The first thing people notice on the house is the exterior, and that includes the roof. As a homeowner, the last thing you are worried about is your roof unless you notice a leak or there’s upcoming bad weather. Chances are, there are at least 4 changes in roofing since your roof was installed that you didn’t know about.
There are many places where you should consider your roof’s condition and make sure it’s up to state standards. The reason being is that some states, like Florida, experience harsh tropical weather, and insurance companies have changed their standards.
Here are the 4 changes in roofing since your roof was installed.
Changes In Shingles
Over the last 20 years, the quality of shingles has changed.
3-tab strip shingles used to be widely used by builders. The average life span for 3-tab shingles is about 15 to 18 years. They are thinner and have less wind tolerance compared to the architectural shingles that are used today. Architectural shingles are thicker, have higher wind tolerance, and are usually designed to hide imperfections in the roof.
Changes In Roofing Underlayment
If you’re wondering what roofing underlayment is, we’ll explain.
Roofing underlayment is the material that lies between the shingles and the roof sheathing/deck. It’s installed directly on the roof deck and provides a second layer of protection from various weather elements.
Roofing underlayment used to be constructed with 15-pound felt while better-constructed homes used 30-pound felt. The difference between the two is that the 30-pound felt is thicker, stronger, and less prone to tearing or ripping. The problem with either of them is that they are likely to tear if shingles are blown away.
A move that’s becoming more popular among roofing contractors is synthetic underlayment. A roll of synthetic underlayment is lighter and covers square footage. The good thing about this type of underlayment is that it doesn’t tear when exposed to weather elements. It’s made from durable polymers, which provide added strength and longevity.
If you’re still curious about the difference between the two, check out the comparisons here.
The Use Of Metal Roofing
While asphalt shingles used to be the go-to application for homes that were being constructed, metal roofing seems to be preferred. A large percentage of homes today are being built with metal roofing.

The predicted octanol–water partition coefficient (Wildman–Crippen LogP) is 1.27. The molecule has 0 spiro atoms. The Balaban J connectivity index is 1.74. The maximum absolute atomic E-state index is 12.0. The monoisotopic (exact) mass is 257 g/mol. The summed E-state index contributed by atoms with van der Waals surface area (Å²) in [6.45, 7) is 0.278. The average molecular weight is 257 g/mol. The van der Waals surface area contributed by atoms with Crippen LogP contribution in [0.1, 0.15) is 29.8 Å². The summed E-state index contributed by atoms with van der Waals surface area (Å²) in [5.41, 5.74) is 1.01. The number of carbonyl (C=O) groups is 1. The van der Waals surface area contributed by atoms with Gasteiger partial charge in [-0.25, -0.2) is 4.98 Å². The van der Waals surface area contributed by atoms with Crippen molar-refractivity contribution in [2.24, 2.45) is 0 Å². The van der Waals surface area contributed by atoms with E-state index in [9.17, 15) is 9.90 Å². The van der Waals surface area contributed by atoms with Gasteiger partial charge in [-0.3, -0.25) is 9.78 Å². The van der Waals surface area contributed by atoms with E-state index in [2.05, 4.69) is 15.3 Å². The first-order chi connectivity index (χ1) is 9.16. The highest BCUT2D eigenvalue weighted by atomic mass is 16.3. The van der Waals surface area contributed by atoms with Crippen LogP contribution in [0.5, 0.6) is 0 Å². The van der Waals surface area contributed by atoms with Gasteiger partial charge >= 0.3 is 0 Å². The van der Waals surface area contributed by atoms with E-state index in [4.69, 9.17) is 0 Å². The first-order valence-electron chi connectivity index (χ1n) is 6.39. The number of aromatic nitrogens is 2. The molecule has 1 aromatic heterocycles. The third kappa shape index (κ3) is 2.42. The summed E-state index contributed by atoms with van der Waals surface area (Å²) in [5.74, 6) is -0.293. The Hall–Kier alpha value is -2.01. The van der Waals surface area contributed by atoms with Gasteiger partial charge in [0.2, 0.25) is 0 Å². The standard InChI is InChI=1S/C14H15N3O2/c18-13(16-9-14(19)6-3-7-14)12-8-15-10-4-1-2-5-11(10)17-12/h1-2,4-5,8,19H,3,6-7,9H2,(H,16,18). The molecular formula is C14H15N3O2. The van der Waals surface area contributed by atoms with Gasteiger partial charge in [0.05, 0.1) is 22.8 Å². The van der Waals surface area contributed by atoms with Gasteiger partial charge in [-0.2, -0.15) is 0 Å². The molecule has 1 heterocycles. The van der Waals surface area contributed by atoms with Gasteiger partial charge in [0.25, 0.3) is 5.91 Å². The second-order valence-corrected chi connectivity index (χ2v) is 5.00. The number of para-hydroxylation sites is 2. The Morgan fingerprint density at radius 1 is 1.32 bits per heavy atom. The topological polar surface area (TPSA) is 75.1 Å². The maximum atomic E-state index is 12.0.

Metal roofing is a good alternative because it offers hidden fastening systems and many colors to choose from.
There are various benefits to using metal roofing:
Longevity: Some metal roofing material can last up to 40-70 years.
Durability: Metal roofing can sustain wind gusts up to 140mph. They won’t rust or crack, and they have impact-resistance.
Safety: Metal roofs are not prone to sparking or igniting into flames during lightning strikes or wildfires.
Energy Efficiency: Because metal roofs can reflect solar radiant heat, it can reduce cooling costs by 10-25%.
Environmentally Friendly: The material for metal roofs comprises 25-95% recycled content depending on the material being used. They end being 100% recycled at the end of their life span.
Check out State Farm’s article for more information on the pros and cons of metal roofs.
Changes In Roofing Nails and Fasteners
At times, roofs have been known to fail because of poor installation, especially in fasteners. Staples were also used in the early 1990s and partly blamed for many roofing failures during Hurricane Andrew. Building codes nowadays require more nails per shingle and longer nails, along with wind mitigation for decking. In most cases, shingles usually fail due to incorrect fasteners.
In conclusion, changes in roofing material have made a significant impact on the lifespan of roofs. Roofs today are made with tougher material that can withstand severe conditions, are energy-efficient, and environmentally friendly. Depending on when your home was built, your roof might need replacing or need repair you didn’t know about.
If you need a free inspection done, a roof repair, or a new roof, visit our website at Trinity Roofing for more information or call our Orlando office at 407-930-9266.